Because of the Icelandic university’s calendar, Joe will begin his Master’s degree studies after spending six months of his Ensign tour as an Engineering Officer aboard the VIGILANT , Port Canaveral Fl. His dream is that his expertise in renewable energy and maritime operations will enable him later in his career to serve in, and even lead, Coast Guard maritime and environmental regulatory programs at Coast Guard Headquarters with the authorities to shape national policy on renewable energy in the maritime environment. His technical expertise and international study at RES will also position him to represent the Coast Guard in multilateral initiatives on renewable energy and environmental protection.

Joe’s study as a Fulbright Scholar in Iceland will enhance U.S. Coast Guard multilateral partnerships in the North Atlantic. As the first U.S. Coast Guard officer to study in that nation, he will serve as an ambassador of good will for his service and his country, to strengthen the partnership between the U.S. Coast Guard and the Icelandic Coast Guard, as well as other North Atlantic coast guards and navies. Iceland and the United States share many interests in the North Atlantic, including protecting the ocean ecosystem, responding to environmental disasters in the maritime domain, and insuring the safety of maritime peoples. In 2008, for example, the U.S. and Icelandic Coast Guards signed a memorandum of understanding formalizing their cooperation in preserving the maritime environment and pollution control. Also in 2008, both coast guards were founding members of the North Atlantic Coast Guard Forum (NACGF), comprised of twenty-two nations, with a particular focus on maritime environmental cooperation. Joe can think of no greater contribution that he could make as an officer in the United States Coast Guard than enhancing his service’s stewardship of the maritime environment and marine resources.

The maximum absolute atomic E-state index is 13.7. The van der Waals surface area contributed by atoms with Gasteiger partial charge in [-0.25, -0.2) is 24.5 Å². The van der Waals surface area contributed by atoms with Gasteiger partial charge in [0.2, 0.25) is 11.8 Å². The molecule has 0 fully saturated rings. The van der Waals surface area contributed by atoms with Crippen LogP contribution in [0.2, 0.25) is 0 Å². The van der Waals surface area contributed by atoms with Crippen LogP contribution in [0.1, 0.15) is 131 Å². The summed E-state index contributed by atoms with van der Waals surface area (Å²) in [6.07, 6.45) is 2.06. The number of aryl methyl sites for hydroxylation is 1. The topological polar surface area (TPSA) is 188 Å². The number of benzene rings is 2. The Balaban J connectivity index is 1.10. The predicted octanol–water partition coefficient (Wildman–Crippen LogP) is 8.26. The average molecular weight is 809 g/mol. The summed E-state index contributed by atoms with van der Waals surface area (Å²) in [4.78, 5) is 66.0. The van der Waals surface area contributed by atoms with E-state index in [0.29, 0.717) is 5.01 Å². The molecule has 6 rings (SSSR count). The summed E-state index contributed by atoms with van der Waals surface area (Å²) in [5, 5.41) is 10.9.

ENS DiRenzo is the 5th Academy graduate to win a Fulbright Scholarship in the past 5 years, the 7th overall. The Fulbright Program is sponsored by the Department of State, and administered by the Institute for International Exchange, providing for an exchange of citizens from over 140 countries. The U.S. Student Program endorsed Joe DiRenzo as an ideal candidate not only for graduate study abroad, but also to forward its goals of “facilitating cultural exchange on an individual basis” and “Promoting mutual understanding through engagement in the community.” Applicants are expected to show evidence of past involvement with humanitarian causes and an understanding of international problems.

ENS DiRenzo was deeply engaged in humanitarian work even before reporting to the Academy.

In his personal statement on the Fulbright application, Joe wrote: …”The smell of excrement and spoiled milk was the first thing that hit me. Hundreds of babies were crying as they suffered from malnutrition; their stomachs filled with fluid like balloons. After a week in Port au Prince, Haiti, I was dejected and ill. With shadows under my eyes from not sleeping well in the hot rectory, and a weak stomach from drinking poorly purified local water, my nerves were raw. I left the orphanage and wept, leaving my group because I was ashamed.”

While still in high school, Joe had visited Haiti as part of his Eagle Scout project to raise money and acquire school supplies for the Maison Fortune Orphanage in Hinche, Haiti.